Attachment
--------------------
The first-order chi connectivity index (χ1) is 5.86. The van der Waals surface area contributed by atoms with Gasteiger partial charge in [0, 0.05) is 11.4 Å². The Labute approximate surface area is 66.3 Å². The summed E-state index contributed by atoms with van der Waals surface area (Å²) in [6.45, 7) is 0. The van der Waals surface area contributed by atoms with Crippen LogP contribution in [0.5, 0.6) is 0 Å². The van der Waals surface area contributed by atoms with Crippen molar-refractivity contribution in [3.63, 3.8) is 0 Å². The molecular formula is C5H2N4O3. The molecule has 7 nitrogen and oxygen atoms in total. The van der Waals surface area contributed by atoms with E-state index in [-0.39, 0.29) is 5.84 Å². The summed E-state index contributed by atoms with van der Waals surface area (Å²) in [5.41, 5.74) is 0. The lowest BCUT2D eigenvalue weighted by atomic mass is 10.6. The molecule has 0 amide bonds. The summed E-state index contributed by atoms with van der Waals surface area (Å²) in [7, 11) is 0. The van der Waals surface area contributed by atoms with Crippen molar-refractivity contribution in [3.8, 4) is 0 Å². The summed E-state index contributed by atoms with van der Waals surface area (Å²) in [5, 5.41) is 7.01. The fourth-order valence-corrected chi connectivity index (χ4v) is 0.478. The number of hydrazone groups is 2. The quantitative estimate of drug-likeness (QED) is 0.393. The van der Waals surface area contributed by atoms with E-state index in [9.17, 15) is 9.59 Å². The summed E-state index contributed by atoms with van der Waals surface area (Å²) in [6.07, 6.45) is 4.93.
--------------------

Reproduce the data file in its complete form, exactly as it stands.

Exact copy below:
The first-order chi connectivity index (χ1) is 5.86. The van der Waals surface area contributed by atoms with Gasteiger partial charge in [0, 0.05) is 11.4 Å². The Labute approximate surface area is 66.3 Å². The summed E-state index contributed by atoms with van der Waals surface area (Å²) in [6.45, 7) is 0. The van der Waals surface area contributed by atoms with Crippen LogP contribution in [0.5, 0.6) is 0 Å². The van der Waals surface area contributed by atoms with Crippen molar-refractivity contribution in [3.63, 3.8) is 0 Å². The molecular formula is C5H2N4O3. The molecule has 7 nitrogen and oxygen atoms in total. The van der Waals surface area contributed by atoms with E-state index in [-0.39, 0.29) is 5.84 Å². The summed E-state index contributed by atoms with van der Waals surface area (Å²) in [5.41, 5.74) is 0. The lowest BCUT2D eigenvalue weighted by atomic mass is 10.6. The molecule has 0 amide bonds. The summed E-state index contributed by atoms with van der Waals surface area (Å²) in [7, 11) is 0. The van der Waals surface area contributed by atoms with Crippen molar-refractivity contribution in [3.8, 4) is 0 Å². The summed E-state index contributed by atoms with van der Waals surface area (Å²) in [5, 5.41) is 7.01. The fourth-order valence-corrected chi connectivity index (χ4v) is 0.478. The number of hydrazone groups is 2. The quantitative estimate of drug-likeness (QED) is 0.393. The van der Waals surface area contributed by atoms with E-state index in [9.17, 15) is 9.59 Å². The summed E-state index contributed by atoms with van der Waals surface area (Å²) in [6.07, 6.45) is 4.93.